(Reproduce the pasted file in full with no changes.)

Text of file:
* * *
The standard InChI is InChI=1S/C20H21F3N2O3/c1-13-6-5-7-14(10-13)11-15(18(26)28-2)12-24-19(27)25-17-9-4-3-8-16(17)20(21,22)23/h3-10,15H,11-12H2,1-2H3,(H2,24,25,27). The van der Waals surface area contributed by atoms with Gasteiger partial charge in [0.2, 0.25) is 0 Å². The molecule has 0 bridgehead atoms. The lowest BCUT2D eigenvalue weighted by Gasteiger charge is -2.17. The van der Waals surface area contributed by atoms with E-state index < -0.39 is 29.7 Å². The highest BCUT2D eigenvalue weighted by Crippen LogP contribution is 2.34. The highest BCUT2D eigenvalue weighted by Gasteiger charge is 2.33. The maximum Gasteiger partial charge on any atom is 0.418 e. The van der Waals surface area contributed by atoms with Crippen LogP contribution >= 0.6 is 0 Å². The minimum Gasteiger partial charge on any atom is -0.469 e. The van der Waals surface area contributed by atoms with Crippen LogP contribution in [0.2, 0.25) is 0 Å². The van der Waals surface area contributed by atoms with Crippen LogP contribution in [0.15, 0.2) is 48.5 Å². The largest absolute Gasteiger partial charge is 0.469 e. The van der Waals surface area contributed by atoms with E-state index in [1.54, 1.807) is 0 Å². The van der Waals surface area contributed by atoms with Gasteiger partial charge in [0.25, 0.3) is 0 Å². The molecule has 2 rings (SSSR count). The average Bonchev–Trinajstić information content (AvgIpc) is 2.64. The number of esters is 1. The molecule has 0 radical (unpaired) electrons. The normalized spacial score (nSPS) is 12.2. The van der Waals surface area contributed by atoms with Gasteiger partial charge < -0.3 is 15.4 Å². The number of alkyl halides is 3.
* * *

The standard InChI is InChI=1S/C20H21F3N2O3/c1-13-6-5-7-14(10-13)11-15(18(26)28-2)12-24-19(27)25-17-9-4-3-8-16(17)20(21,22)23/h3-10,15H,11-12H2,1-2H3,(H2,24,25,27). The van der Waals surface area contributed by atoms with Gasteiger partial charge in [0.2, 0.25) is 0 Å². The molecule has 0 bridgehead atoms. The lowest BCUT2D eigenvalue weighted by Gasteiger charge is -2.17. The van der Waals surface area contributed by atoms with E-state index < -0.39 is 29.7 Å². The highest BCUT2D eigenvalue weighted by Crippen LogP contribution is 2.34. The highest BCUT2D eigenvalue weighted by Gasteiger charge is 2.33. The maximum Gasteiger partial charge on any atom is 0.418 e. The van der Waals surface area contributed by atoms with Crippen LogP contribution >= 0.6 is 0 Å². The minimum Gasteiger partial charge on any atom is -0.469 e. The van der Waals surface area contributed by atoms with Crippen LogP contribution in [0.2, 0.25) is 0 Å². The van der Waals surface area contributed by atoms with Crippen LogP contribution in [0.15, 0.2) is 48.5 Å². The largest absolute Gasteiger partial charge is 0.469 e. The van der Waals surface area contributed by atoms with E-state index in [1.54, 1.807) is 0 Å². The van der Waals surface area contributed by atoms with Gasteiger partial charge in [0.25, 0.3) is 0 Å². The molecule has 2 rings (SSSR count). The average Bonchev–Trinajstić information content (AvgIpc) is 2.64. The number of esters is 1. The molecule has 0 radical (unpaired) electrons. The normalized spacial score (nSPS) is 12.2. The van der Waals surface area contributed by atoms with Gasteiger partial charge < -0.3 is 15.4 Å². The number of alkyl halides is 3.